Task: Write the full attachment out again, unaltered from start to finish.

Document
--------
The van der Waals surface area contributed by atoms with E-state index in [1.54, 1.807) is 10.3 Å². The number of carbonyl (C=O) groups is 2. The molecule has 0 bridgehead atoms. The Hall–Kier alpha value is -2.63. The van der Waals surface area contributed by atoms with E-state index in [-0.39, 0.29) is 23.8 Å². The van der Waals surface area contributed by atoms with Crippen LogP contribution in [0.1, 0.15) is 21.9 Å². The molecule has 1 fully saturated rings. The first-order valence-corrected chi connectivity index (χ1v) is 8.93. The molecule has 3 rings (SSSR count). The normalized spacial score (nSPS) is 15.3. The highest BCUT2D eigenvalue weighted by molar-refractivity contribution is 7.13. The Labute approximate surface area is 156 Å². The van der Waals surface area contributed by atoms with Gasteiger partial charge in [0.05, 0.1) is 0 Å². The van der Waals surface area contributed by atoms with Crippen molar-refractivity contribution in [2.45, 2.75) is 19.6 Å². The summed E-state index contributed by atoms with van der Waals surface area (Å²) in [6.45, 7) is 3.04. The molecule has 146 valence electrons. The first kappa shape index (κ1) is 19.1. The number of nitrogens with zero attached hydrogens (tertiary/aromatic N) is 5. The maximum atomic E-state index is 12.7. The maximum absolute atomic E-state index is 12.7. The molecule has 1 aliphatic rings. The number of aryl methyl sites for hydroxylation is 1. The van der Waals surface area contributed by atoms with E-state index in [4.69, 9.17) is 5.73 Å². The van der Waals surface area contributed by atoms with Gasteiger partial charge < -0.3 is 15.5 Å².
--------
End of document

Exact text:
The van der Waals surface area contributed by atoms with E-state index in [1.54, 1.807) is 10.3 Å². The number of carbonyl (C=O) groups is 2. The molecule has 0 bridgehead atoms. The Hall–Kier alpha value is -2.63. The van der Waals surface area contributed by atoms with E-state index in [-0.39, 0.29) is 23.8 Å². The van der Waals surface area contributed by atoms with Crippen LogP contribution in [0.1, 0.15) is 21.9 Å². The molecule has 1 fully saturated rings. The first-order valence-corrected chi connectivity index (χ1v) is 8.93. The molecule has 3 rings (SSSR count). The normalized spacial score (nSPS) is 15.3. The highest BCUT2D eigenvalue weighted by molar-refractivity contribution is 7.13. The Labute approximate surface area is 156 Å². The van der Waals surface area contributed by atoms with Gasteiger partial charge in [0.05, 0.1) is 0 Å². The van der Waals surface area contributed by atoms with Crippen molar-refractivity contribution in [2.45, 2.75) is 19.6 Å². The summed E-state index contributed by atoms with van der Waals surface area (Å²) in [6.45, 7) is 3.04. The molecule has 146 valence electrons. The first kappa shape index (κ1) is 19.1. The number of nitrogens with zero attached hydrogens (tertiary/aromatic N) is 5. The maximum atomic E-state index is 12.7. The maximum absolute atomic E-state index is 12.7. The molecule has 1 aliphatic rings. The number of aryl methyl sites for hydroxylation is 1. The van der Waals surface area contributed by atoms with E-state index in [4.69, 9.17) is 5.73 Å². The van der Waals surface area contributed by atoms with Gasteiger partial charge < -0.3 is 15.5 Å².